Crackling With Electricity

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High Desert, 2018, Oil on linen, 60 x 72 inches. Photo: Judith Linhares and P•P•O•W, NYC.

Judith Linhares' exhibition, Hearts on Fire, at PPOW Gallery (February 14-March 16, 2019), features paintings of nude women coexisting in idyllic nature where they may encounter lions, and tigers, even trolls, but that's all perfectly fine because in these enchanted environs, a magic spell seems to have been cast over all involved.

Linhares is an artist who grew up in the California art scene of the '60s and '70s, and in particular the San Francisco scene of David Park and Joan Brown, from whom she may have drawn inspiration in terms of direct, physical painting. She first established herself in New York when she was included in Marcia Tucker's seminal Bad Painting show at the New Museum in 1978. And while she has lived in NYC for the last 40 years, her work is still infused with Californian light and terrain. The first thing one notices upon entering PPOW is that her paintings have the effect of being lit from within -- the result of high-key, sometimes contrasting, colors placed side-by-side. As with the recent Harriet Korman exhibition at Thomas Erben Gallery, the cumulative effect of this is as if the air of the gallery is crackling with electricity.

In "High Desert" (2018), a neon magenta nude reclines on a bright, multicolored afghan set on a rocky outcropping while a handsomely coiffed lion stands but a few feet away. Behind them, a sky majestically lit with soft yellows, salmon orange, and crimson -- each band of light a separate, long brushstroke of color. The woman, whose expression is one of rapture at the sight of the heavenly fireworks, seems blissfully unaware of the lion's presence. While there is palpable tension and mystery between the unsuspecting woman and the powerful lion, perhaps it doesn't matter. Because, as with Linhares' forebear in this case -- Henri Rousseau and "The Sleeping Gypsy" (1897), the lion seems not to harbor malicious intent, and together they express a unity with nature. This unity is made evident by formal considerations like the relationship between how the woman's long blond hair curls up at the end just like the lion's tail. Together, along with her curling toes, they form a neat compositional triangle. (It's important to note, however, one distinction with Rousseau is that while his woman is passively asleep, Linhares' protagonist is actively engaged viewing the sky.)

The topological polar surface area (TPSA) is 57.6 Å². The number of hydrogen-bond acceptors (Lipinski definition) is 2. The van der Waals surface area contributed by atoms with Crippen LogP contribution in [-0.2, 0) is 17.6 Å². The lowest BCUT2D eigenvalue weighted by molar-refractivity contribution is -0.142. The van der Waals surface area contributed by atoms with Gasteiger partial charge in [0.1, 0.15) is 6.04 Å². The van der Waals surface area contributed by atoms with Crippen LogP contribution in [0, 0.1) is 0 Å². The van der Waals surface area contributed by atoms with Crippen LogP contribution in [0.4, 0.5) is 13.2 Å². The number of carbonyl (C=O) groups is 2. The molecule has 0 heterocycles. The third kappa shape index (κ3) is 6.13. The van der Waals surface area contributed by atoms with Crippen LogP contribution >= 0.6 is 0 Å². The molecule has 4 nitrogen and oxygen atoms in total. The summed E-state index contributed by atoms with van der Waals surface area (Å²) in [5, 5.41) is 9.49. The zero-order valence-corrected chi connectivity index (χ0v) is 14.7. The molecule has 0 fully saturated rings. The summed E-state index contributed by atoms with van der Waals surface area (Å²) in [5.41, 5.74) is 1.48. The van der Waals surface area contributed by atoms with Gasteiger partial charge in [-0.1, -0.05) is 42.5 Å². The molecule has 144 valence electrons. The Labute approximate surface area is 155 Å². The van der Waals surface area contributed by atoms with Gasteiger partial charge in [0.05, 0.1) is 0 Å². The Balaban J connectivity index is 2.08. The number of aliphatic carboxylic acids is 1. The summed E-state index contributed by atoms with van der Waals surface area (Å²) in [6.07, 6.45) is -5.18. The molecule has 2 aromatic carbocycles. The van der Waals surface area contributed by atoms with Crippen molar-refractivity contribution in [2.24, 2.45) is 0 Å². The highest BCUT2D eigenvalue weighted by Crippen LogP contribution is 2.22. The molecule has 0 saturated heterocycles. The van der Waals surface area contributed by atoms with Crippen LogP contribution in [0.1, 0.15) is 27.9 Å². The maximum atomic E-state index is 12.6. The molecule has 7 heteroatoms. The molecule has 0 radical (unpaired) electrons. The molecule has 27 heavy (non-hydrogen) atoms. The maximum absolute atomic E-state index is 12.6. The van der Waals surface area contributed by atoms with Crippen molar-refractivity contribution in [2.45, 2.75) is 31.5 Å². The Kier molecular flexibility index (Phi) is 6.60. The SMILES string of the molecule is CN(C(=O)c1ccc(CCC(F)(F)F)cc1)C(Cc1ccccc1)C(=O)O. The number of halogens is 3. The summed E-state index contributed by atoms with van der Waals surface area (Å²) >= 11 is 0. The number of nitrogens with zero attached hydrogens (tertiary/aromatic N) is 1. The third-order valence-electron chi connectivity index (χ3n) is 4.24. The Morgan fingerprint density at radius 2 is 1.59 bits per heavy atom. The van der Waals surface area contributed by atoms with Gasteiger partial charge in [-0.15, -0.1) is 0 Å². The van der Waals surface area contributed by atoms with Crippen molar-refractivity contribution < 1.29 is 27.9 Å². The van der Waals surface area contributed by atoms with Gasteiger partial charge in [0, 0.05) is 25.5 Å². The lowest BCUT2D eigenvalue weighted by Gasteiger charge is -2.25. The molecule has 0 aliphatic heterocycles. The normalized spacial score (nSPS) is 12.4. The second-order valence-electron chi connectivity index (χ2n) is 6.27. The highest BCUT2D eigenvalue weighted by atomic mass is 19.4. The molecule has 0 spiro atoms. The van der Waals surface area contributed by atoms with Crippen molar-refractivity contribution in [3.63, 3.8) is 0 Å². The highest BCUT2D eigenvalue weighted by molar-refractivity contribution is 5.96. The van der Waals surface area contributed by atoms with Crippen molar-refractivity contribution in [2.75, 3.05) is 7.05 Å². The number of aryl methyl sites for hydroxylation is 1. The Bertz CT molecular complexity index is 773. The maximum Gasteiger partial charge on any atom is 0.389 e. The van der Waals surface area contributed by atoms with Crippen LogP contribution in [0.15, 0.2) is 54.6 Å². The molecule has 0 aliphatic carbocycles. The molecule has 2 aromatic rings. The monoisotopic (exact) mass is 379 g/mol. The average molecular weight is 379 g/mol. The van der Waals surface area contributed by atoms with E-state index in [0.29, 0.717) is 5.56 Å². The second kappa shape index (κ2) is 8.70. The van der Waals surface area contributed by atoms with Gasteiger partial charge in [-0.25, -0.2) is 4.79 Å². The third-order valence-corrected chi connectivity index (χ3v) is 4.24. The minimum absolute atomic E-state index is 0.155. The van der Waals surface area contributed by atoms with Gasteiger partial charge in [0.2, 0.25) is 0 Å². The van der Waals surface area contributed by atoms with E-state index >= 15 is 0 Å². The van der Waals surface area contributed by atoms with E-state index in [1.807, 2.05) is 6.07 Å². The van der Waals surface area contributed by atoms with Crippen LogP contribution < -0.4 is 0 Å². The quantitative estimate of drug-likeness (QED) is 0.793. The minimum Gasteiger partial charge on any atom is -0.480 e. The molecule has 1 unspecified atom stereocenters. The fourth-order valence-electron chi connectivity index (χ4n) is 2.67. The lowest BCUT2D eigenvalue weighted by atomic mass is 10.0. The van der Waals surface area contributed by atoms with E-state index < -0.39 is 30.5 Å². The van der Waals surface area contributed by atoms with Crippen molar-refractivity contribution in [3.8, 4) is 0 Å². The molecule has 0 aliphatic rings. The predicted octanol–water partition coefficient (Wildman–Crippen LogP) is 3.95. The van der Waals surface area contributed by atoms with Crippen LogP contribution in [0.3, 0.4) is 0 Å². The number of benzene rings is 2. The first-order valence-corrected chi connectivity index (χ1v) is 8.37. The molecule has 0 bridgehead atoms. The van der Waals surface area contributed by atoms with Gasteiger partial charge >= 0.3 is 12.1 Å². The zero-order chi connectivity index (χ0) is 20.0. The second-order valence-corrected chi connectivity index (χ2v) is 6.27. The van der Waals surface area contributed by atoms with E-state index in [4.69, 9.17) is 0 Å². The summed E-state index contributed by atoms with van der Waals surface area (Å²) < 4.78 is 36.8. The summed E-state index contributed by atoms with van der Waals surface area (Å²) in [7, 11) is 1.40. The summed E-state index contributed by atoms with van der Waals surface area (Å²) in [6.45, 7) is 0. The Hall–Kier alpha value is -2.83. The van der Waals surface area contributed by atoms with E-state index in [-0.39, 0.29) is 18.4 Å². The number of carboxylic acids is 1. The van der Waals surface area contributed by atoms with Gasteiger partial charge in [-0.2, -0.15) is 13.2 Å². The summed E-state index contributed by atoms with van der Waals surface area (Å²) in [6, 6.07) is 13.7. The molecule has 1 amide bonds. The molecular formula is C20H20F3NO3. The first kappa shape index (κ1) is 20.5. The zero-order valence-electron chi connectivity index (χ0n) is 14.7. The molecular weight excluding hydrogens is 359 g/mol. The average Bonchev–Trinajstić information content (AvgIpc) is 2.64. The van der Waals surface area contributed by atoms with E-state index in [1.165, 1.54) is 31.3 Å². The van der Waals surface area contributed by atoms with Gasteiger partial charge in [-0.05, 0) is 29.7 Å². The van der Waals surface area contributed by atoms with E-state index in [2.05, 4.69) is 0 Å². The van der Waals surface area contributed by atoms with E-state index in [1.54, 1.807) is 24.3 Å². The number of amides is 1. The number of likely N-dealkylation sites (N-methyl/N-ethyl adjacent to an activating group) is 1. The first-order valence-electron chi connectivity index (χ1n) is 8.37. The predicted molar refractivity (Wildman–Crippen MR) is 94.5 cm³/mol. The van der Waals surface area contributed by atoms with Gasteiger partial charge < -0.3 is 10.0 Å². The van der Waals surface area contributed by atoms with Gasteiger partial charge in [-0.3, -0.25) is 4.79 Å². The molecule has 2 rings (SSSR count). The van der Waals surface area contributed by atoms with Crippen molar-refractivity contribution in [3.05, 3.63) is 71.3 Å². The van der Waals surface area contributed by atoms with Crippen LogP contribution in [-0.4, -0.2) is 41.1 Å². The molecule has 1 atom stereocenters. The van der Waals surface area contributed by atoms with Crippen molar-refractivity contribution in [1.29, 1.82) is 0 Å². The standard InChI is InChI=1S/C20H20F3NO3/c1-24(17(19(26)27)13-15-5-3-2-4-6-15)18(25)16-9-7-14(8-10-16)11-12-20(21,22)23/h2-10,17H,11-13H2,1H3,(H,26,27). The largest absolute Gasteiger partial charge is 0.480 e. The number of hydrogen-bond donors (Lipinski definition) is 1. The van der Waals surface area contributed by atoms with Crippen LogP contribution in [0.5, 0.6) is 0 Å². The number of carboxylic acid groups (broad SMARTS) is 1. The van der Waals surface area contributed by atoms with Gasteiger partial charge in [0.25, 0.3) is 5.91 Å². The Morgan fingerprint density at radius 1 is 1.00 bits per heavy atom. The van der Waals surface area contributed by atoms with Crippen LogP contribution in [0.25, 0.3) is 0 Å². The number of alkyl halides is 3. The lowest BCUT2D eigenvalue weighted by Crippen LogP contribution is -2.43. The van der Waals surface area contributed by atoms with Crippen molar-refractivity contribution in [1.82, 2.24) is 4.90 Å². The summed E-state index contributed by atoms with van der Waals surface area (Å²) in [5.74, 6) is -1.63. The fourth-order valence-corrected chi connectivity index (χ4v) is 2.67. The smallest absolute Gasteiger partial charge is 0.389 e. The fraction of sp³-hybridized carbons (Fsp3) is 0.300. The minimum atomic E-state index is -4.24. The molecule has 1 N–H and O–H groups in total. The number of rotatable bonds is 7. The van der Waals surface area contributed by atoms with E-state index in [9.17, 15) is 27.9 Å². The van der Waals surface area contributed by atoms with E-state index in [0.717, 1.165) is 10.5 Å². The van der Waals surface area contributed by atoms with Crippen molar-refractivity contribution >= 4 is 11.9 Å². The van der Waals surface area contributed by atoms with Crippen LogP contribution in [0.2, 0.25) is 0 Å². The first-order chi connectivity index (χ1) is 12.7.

While the gallery press release claims Hearts on Fire refers to a type of diamond, the show's title might just as easily (and perhaps more straightforwardly) be read as a comment on desire. The female protagonists in Linhares' paintings happily go about their lives pursuing sensual pleasure -- gazing at the sky, relaxing on the beach, warming their feet by the fire, drinking, and devouring drumsticks. Their pleasure might involve men, as in "Beach," but it isn't dependent on men.  These are women with appetites. Take, for example, the spread-legged female in "Revel." Here, we encounter a nude who is lost in the reverie of listening for chirping birds and wood sprites while consuming copious amounts of booze, ensconced in her own merry world.  While the figure's pose is not overtly sexual, there is the matter of the most lurid-looking tree hollow just to her right. Desire is also expressed explicitly in the exaggerated hanging tongues of the cartoony wolves in "Thirst," and "Rave," and perhaps more subtly in their phallic snouts.